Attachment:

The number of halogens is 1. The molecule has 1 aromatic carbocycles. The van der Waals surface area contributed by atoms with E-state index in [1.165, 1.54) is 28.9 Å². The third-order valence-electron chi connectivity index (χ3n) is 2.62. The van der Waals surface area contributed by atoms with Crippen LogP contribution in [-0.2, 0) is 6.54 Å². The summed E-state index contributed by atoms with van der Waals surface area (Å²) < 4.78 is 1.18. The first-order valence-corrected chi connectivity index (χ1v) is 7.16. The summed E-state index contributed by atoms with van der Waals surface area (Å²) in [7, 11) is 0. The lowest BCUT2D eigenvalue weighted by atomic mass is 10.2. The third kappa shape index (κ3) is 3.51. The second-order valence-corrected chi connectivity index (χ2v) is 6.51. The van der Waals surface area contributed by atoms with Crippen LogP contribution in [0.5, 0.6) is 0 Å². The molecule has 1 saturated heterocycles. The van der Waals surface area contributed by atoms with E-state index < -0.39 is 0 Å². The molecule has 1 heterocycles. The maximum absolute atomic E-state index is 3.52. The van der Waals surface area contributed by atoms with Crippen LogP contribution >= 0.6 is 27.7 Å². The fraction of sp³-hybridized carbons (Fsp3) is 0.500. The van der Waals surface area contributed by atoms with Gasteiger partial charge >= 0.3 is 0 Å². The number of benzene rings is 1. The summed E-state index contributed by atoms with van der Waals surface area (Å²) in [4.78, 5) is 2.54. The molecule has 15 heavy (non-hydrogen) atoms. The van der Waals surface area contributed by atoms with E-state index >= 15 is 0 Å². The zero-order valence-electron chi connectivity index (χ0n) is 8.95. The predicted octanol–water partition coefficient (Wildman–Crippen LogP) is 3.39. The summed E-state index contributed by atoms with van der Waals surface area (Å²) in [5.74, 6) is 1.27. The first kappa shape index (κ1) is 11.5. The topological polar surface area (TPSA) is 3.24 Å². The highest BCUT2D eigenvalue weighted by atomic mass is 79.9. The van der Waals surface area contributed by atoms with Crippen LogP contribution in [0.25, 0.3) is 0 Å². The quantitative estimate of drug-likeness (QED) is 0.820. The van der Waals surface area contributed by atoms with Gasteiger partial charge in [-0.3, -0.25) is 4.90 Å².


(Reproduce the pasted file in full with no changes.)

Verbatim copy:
The number of halogens is 1. The molecule has 1 aromatic carbocycles. The van der Waals surface area contributed by atoms with E-state index in [1.165, 1.54) is 28.9 Å². The third-order valence-electron chi connectivity index (χ3n) is 2.62. The van der Waals surface area contributed by atoms with Crippen LogP contribution in [-0.2, 0) is 6.54 Å². The summed E-state index contributed by atoms with van der Waals surface area (Å²) < 4.78 is 1.18. The first-order valence-corrected chi connectivity index (χ1v) is 7.16. The summed E-state index contributed by atoms with van der Waals surface area (Å²) in [7, 11) is 0. The lowest BCUT2D eigenvalue weighted by atomic mass is 10.2. The third kappa shape index (κ3) is 3.51. The second-order valence-corrected chi connectivity index (χ2v) is 6.51. The van der Waals surface area contributed by atoms with Crippen LogP contribution in [0.5, 0.6) is 0 Å². The molecule has 1 saturated heterocycles. The van der Waals surface area contributed by atoms with E-state index < -0.39 is 0 Å². The molecule has 1 heterocycles. The maximum absolute atomic E-state index is 3.52. The van der Waals surface area contributed by atoms with Crippen LogP contribution >= 0.6 is 27.7 Å². The fraction of sp³-hybridized carbons (Fsp3) is 0.500. The van der Waals surface area contributed by atoms with Gasteiger partial charge >= 0.3 is 0 Å². The number of benzene rings is 1. The summed E-state index contributed by atoms with van der Waals surface area (Å²) in [4.78, 5) is 2.54. The molecule has 15 heavy (non-hydrogen) atoms. The van der Waals surface area contributed by atoms with E-state index >= 15 is 0 Å². The zero-order valence-electron chi connectivity index (χ0n) is 8.95. The predicted octanol–water partition coefficient (Wildman–Crippen LogP) is 3.39. The summed E-state index contributed by atoms with van der Waals surface area (Å²) in [5.74, 6) is 1.27. The first kappa shape index (κ1) is 11.5. The topological polar surface area (TPSA) is 3.24 Å². The highest BCUT2D eigenvalue weighted by atomic mass is 79.9. The van der Waals surface area contributed by atoms with Crippen LogP contribution in [0.25, 0.3) is 0 Å². The quantitative estimate of drug-likeness (QED) is 0.820. The van der Waals surface area contributed by atoms with Gasteiger partial charge in [-0.3, -0.25) is 4.90 Å².